Steve - Intel Developer Support

Many thanks Steve - appreciate your help

I installed Eclipse/Photran (sic Phortran) and tried the old reliable 'Hello World' project from c++ only to get:

**** Build of configuration Debug for projectHW ****

**** Internal Builder is used for build ****

**** WARNING: The "Debug" Configuration may not build ****

**** because it uses the "MinGW GCC" ****

**** tool-chain that is unsupported on this system. ****

**** Attempting to build... ****

Nothing to build for WH

Dyed in the wool Windows loyalists draw the line at mingw, don't do cygwin, and eat quiche whenever they want to.

There are two Intel plug-ins: Compiler Core Support and Fortran Managed Build Definitions which I've yet to investigate as I can't find any documentation in the distro. Photran appears to be an interesting app worth looking at. Thanks for bringing to my notice.

Gerry

I tried (in vain) to use Photran a few months ago; here are some comments, in case someone is willing to try:

*It didn't work with MinGW (there seems to be a problem with the version of Make included in MinGW); MSYS and MSYSDTK should be installed instead.

*The full version of Photran didn't seem to be able to find gfortran (I double-checked the environment variables), so it's much better to install the full version of Eclipse and then adding the photran feature (i.e., the plugin).

*Although IVF is shown in the list of options, it didn't work for me (eclipse must be launched from prompt, after setting the environment for IVF).

*The tags parser will not work if the source code uses [ ] instead of (/ /), and doesn't seem to be able to handle derived types properly.

Although source browsing was great under DVF/CVF, the fact that might translate to Intellisense under VS2005, is sort of a problem. I mean, Intellisense works just fine for VB.NET, but it's a nightmare if you use C++ (i.e., it tries to rebuild the whole database after every change, so if your solution has multiple projects referencing lots of headers, it's going to be a lot of database rebuilds).

One advantage of the Visual Studio over eclipse is that (after renaming feacp.dll to disable Intellisense), its memory requirements are quite reasonable ---my computer has enough memory, but it doesn't seem right that eclipse requires about 150 MB just to open an empty environment.

John.

Thanks John. You've corroborated my assessmentof Eclipse/Photran which is in contrast to my experience with wxDev-C++. The latter plays well withMinGW and its make, and it's trivial to have itwork withgfortran. Its editor, however, doesn't color code or code complete Fortran. I haven't tried to "integrate" IVF with the IDE (which in ways is a minimalist replicaof VS) but if it can be done with VC++ 2005 I don't see why not. IMO, Photran has a slicker UI and more ergonomic online help than either VS or wxDev-C++ (which BTWis written in Delphi for C++ development!). wxDev-C++ has support for wxWidgets-based UI development but the code is even uglier than MFC. For fearless open sourcers I would imagine that wxDev-C++ would be easier to change than Eclipse/Photran which appears to bea convoluted hodge podge of java and c/c++ and a lot more besides.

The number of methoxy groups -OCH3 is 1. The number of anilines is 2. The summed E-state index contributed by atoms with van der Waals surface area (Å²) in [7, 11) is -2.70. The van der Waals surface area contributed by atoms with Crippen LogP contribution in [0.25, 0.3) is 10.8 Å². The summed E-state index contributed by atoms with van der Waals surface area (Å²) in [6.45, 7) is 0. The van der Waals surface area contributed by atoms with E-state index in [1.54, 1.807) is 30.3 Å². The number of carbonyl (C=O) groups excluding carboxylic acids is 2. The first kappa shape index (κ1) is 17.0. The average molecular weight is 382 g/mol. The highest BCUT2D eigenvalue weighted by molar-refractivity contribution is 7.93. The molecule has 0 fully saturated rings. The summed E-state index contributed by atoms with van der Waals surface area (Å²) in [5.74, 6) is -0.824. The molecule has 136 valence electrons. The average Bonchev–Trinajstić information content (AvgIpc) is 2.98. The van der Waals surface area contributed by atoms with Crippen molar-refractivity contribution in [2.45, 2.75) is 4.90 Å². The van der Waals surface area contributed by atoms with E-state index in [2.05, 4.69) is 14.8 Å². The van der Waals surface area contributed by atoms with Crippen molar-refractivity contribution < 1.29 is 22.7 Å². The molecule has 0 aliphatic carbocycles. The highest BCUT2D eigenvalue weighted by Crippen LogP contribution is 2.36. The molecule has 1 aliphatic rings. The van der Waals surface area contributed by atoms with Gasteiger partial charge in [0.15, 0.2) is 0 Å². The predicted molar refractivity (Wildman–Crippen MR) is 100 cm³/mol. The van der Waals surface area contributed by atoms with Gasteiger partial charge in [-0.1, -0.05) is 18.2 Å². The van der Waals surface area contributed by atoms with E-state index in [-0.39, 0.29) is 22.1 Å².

Gerry

Source Browser and Intellisense are completely independent. Intellisense requires a "real-time" parser which is continuously reparsing the source looking to see what you've typed so far. Source Browser works on a database that is built by the compiler and linker.

Steve - Intel Developer Support

I said that Source Browsing "might" translate to Intellisense, because I wasn't sure. As I remember from CVF, Source Browsing was a compiler thing that had to be enabled for the project rather than for the IDE ---but, since Microsoft is prone to building "All-in-one" features and reinventing the wheel every now an then, I thought that maybe they had decided to merge Source Browsing with Intellisense. If it works the same way as it did in CVF, then it will be great.

And regarding Intellisense: if its performance is somehow related to the syntax of the particular language, then it might not be as bad when used in Fortran as compared to C++.

John.

I just now learned that John is right - Source Browsing is now tied in with Intellisense. That makes it MUCH harder for us to work with. Sigh.

Steve - Intel Developer Support

"Source Browsing: what happened to it? It was soooo useful, especially